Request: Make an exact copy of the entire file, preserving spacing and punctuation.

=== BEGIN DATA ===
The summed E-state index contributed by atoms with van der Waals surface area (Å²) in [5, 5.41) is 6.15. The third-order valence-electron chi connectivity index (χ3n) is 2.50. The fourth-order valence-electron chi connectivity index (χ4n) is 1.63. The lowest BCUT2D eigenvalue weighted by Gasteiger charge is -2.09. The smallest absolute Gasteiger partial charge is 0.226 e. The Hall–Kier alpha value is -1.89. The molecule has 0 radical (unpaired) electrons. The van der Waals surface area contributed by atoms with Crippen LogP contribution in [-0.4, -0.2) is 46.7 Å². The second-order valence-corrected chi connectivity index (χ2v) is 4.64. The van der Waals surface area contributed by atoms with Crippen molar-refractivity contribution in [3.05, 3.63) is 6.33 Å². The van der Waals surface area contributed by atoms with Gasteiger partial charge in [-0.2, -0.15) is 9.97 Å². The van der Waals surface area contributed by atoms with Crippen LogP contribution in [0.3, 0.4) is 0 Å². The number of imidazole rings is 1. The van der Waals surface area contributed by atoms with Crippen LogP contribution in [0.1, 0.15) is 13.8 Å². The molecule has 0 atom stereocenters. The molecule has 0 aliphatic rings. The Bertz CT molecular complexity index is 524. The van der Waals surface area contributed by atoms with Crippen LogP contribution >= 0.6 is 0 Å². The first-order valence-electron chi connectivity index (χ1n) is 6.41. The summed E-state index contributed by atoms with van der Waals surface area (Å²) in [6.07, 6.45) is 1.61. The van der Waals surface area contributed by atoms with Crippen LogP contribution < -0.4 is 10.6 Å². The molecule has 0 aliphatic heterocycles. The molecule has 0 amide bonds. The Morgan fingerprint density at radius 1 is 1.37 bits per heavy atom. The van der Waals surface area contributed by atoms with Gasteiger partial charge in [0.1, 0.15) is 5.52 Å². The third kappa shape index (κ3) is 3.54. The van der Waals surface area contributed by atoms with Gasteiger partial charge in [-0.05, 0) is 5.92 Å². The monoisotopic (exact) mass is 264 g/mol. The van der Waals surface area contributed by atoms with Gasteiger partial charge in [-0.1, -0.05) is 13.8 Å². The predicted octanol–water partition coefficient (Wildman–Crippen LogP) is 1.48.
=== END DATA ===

The summed E-state index contributed by atoms with van der Waals surface area (Å²) in [5, 5.41) is 6.15. The third-order valence-electron chi connectivity index (χ3n) is 2.50. The fourth-order valence-electron chi connectivity index (χ4n) is 1.63. The lowest BCUT2D eigenvalue weighted by Gasteiger charge is -2.09. The smallest absolute Gasteiger partial charge is 0.226 e. The Hall–Kier alpha value is -1.89. The molecule has 0 radical (unpaired) electrons. The van der Waals surface area contributed by atoms with Crippen LogP contribution in [-0.4, -0.2) is 46.7 Å². The second-order valence-corrected chi connectivity index (χ2v) is 4.64. The van der Waals surface area contributed by atoms with Crippen molar-refractivity contribution in [3.05, 3.63) is 6.33 Å². The van der Waals surface area contributed by atoms with Gasteiger partial charge in [-0.2, -0.15) is 9.97 Å². The van der Waals surface area contributed by atoms with Crippen LogP contribution in [0.3, 0.4) is 0 Å². The number of imidazole rings is 1. The van der Waals surface area contributed by atoms with Crippen LogP contribution in [0.1, 0.15) is 13.8 Å². The molecule has 0 atom stereocenters. The molecule has 0 aliphatic rings. The Bertz CT molecular complexity index is 524. The van der Waals surface area contributed by atoms with Crippen LogP contribution >= 0.6 is 0 Å². The first-order valence-electron chi connectivity index (χ1n) is 6.41. The summed E-state index contributed by atoms with van der Waals surface area (Å²) in [6.07, 6.45) is 1.61. The van der Waals surface area contributed by atoms with Crippen LogP contribution < -0.4 is 10.6 Å². The molecule has 0 aliphatic heterocycles. The molecule has 0 amide bonds. The Morgan fingerprint density at radius 1 is 1.37 bits per heavy atom. The van der Waals surface area contributed by atoms with Gasteiger partial charge in [0.1, 0.15) is 5.52 Å². The third kappa shape index (κ3) is 3.54. The van der Waals surface area contributed by atoms with Gasteiger partial charge in [-0.05, 0) is 5.92 Å². The monoisotopic (exact) mass is 264 g/mol. The van der Waals surface area contributed by atoms with Gasteiger partial charge in [-0.1, -0.05) is 13.8 Å². The predicted octanol–water partition coefficient (Wildman–Crippen LogP) is 1.48.